This web page uses its own cookies and the third-party cookies to collect the information which help us make the service as good as possible. By no means is our intention to use it for gathering personal data.

Cookies policy



Common name Great crested grebe
Scientific name Podiceps cristatus
Type Waterbirds
Status Resident

Large aquatic and diving bird (approx 51 cm or 20 in), with a straight and thin bill (very different from that of ducks). Legs with lobed toes. Vestigial tail, very short. White long straight neck. Black upperparts and brown underparts and flanks. White face and throat, black crown with a small plume. Black eye line. This grebe has two plumes of feathers on the cheeks of reddish and black colour, which it usually wears squeezed and exhibits erect when in heat.



Where it lives

Wetlands surrounded by a wide border of reedbed and variety of aquatic plants. Deep lagoons, with wide sheets of water and plenty of fish. In winter it may appear on the coast.

How it lives

Species resident in the province, that also hosts wintering individuals. It breeds in the lagoons of the north of the province. The courtship is very spectacular. Male and female perform a dance, breast to breast, raising the neck and showing their fan-shaped cheek plumes. Floating nest among the marsh vegetation. One laying of 1 to 6 eggs. The chicks often accompany the adults in their movements on the back of these. Grebes are effective fishermen. They eat fish, molluscs, amphibians and aquatic insects that are caught by diving. These birds can be submerged for almost a minute and dive several meters deep.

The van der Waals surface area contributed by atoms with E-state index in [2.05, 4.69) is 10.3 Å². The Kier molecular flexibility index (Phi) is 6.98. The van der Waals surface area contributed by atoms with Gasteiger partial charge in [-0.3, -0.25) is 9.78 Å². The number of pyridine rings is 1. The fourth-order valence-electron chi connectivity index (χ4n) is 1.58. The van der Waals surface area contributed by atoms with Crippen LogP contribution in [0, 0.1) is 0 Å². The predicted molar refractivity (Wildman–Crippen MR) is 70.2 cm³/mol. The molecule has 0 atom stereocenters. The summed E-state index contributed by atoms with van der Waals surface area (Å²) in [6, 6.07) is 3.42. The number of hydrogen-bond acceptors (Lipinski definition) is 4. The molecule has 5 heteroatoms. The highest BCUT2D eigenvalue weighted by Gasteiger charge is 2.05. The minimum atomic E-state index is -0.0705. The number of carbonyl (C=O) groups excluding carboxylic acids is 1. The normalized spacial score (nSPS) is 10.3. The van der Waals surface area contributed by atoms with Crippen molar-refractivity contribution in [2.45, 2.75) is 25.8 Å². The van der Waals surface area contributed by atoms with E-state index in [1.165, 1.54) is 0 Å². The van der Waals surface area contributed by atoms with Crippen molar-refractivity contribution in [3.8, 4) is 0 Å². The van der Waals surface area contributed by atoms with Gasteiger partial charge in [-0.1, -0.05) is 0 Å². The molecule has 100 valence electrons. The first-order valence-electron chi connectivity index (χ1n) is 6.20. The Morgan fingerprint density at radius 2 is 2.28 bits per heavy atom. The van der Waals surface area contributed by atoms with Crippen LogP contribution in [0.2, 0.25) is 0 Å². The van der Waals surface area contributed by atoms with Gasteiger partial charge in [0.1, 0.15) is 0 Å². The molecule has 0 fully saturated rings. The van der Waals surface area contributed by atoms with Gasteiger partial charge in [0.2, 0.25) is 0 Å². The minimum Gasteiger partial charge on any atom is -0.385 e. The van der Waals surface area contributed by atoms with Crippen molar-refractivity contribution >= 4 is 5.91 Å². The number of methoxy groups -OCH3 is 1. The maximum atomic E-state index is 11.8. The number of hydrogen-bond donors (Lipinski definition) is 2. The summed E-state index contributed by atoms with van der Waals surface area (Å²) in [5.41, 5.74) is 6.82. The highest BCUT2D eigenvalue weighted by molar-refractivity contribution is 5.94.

Where it can be seen in Malaga

Frequent. It can be observed in the Campillos and Fuente de Piedra lagoons and in the mouth of the Guadalhorce. Also present occasionally in the Cancelada reservoir (Estepona).

Curious facts

The name of this bird in Spanish ("somormujo") comes from a series of words that refer to the bird's diving capabilities. Poor flyer and clumsy on land, the Great Crested Grebe is a great swimmer and diver. Its lobed toes facilitate its advance in the water. And its legs, in a very set back position with respect to the body, serve as propellers.

Wintering Summer Resident Migration